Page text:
Although some restaurant brands have started leveraging the benefits of a prominent social media presence in the recent times, a majority of the restaurants still measure the effectiveness of their online brand strategies based on the number of likes, shares and followers they get on platforms like Facebook and Twitter. Perhaps, it’s about time we debunk some age-old myths about social media parameters that actually matter and ones that don’t!
Myth#1: Social Media is not the ideal choice to build a brand image
Contrary to popular belief, if leveraged the right way, social media can prove to be your ideal source to project the right brand image to potential customers. This can be accounted to the fact that customers today are spoilt for choice. For every single cuisine, even in a micro-territory there are multiple options available at multiple price points for the customer to choose from. Hence, in the end it all comes down to brand recall and loyalty. If the customer realizes that he is valuable to your brand and that he can interact and alter the brand’s behavior in the real world, then he implicitly becomes a brand evangelist.
This is a perfect example of how social media can be leveraged to create enormous brand recall. Hoppipola has been hugely successful in associating the tag #hoppitimes with happiness!
Myth #2: Social Media platforms cannot be leveraged to generate potential leads:
Unlike what most restaurant owners believe, social media can provide the perfect channel for personalized communication to generate potential leads. The most effective way to generate a prospect is to project a ‘Human’ image to your potential customers by facilitating one-on-one interactions on every touch point available on social media. Prompt responses to comments and messages, interactive sessions on Twitter and Google Hangouts with the Head Chef, distribution of coupons and promotional offers to potential customers on social platforms are all effective ways that have proved to work wonders for restaurant brands.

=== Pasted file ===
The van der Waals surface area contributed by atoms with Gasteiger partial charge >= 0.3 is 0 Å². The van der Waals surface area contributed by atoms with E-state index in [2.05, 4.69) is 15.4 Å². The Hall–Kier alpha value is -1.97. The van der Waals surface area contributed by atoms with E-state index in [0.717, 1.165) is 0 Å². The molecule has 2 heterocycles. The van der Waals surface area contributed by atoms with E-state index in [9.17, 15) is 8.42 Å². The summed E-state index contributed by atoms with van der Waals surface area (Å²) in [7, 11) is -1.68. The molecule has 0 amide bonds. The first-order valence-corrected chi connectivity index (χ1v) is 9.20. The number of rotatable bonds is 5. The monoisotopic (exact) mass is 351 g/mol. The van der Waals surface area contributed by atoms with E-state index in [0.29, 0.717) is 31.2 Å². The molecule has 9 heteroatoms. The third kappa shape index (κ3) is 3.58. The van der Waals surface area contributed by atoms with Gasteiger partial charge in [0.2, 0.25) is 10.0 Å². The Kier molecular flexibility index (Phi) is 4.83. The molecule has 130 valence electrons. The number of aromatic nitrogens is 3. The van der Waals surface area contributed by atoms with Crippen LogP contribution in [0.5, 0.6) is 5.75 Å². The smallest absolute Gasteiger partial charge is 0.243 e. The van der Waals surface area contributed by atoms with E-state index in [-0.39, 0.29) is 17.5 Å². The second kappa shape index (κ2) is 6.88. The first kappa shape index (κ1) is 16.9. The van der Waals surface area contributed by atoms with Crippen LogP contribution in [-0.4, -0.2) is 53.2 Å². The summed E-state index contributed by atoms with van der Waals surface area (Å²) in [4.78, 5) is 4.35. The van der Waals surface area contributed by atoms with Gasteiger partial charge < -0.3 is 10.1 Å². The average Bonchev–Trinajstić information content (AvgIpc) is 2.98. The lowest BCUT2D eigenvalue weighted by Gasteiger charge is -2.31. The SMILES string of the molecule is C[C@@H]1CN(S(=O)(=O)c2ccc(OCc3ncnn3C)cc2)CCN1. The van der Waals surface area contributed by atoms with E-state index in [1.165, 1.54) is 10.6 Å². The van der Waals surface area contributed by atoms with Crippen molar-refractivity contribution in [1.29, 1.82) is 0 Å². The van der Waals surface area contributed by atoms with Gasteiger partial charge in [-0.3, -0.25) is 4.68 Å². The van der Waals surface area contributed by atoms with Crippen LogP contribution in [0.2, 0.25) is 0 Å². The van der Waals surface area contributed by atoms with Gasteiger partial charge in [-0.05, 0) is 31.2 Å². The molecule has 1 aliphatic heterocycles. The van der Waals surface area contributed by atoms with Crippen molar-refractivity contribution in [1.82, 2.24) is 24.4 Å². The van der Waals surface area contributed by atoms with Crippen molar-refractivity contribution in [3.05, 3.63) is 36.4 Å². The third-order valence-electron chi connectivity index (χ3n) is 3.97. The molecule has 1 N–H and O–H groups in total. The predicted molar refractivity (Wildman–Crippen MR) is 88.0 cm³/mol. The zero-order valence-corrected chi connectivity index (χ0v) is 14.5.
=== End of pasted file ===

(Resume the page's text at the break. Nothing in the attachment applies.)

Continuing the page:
Here Brownie Point very effectively exhibits how potential leads can be generated on the basis of personalized interactions!
Myth #3: Marketing Research is Irrelevant for Social Media :
However, the truth could not be any more distorted. The reality is that based on your target audience and your position in the product life-cycle, every brand needs to leverage different social media platforms. For example, if a brand’s menu offering is alcohol-based, and it wants to mainly target audiences in the age group 18-30 in tier-1 cities, then their content and creative strategies have to be extremely sublime and indirect. Plus, since their target audience will be much more tech-savvy, they can leverage mediums such as Google Hangouts and Twitter discussions. Essentially, market research can be that one factor that tips the scales in your brand’s favor.
In this case, Salt Water Café takes a very subtle approach to lead-generation due to their sophisticated potential target audience.
Myth #4: Creatives and NOT content is king
There persists a major misconception amongst restaurant owners that since their core product offerings are food and beverages, their social media strategy has to be centered around a visual experience. That translates into catchy high resolution images and quirky artwork advertising offers for the user. However, brands need to realize that this is a very inorganic approach to advertising since social media platforms are all about the user and the kind of content that he wants to consume. They are not organically inclined to interact with your content if it simply advertises your product and does not give the consumer anything in return.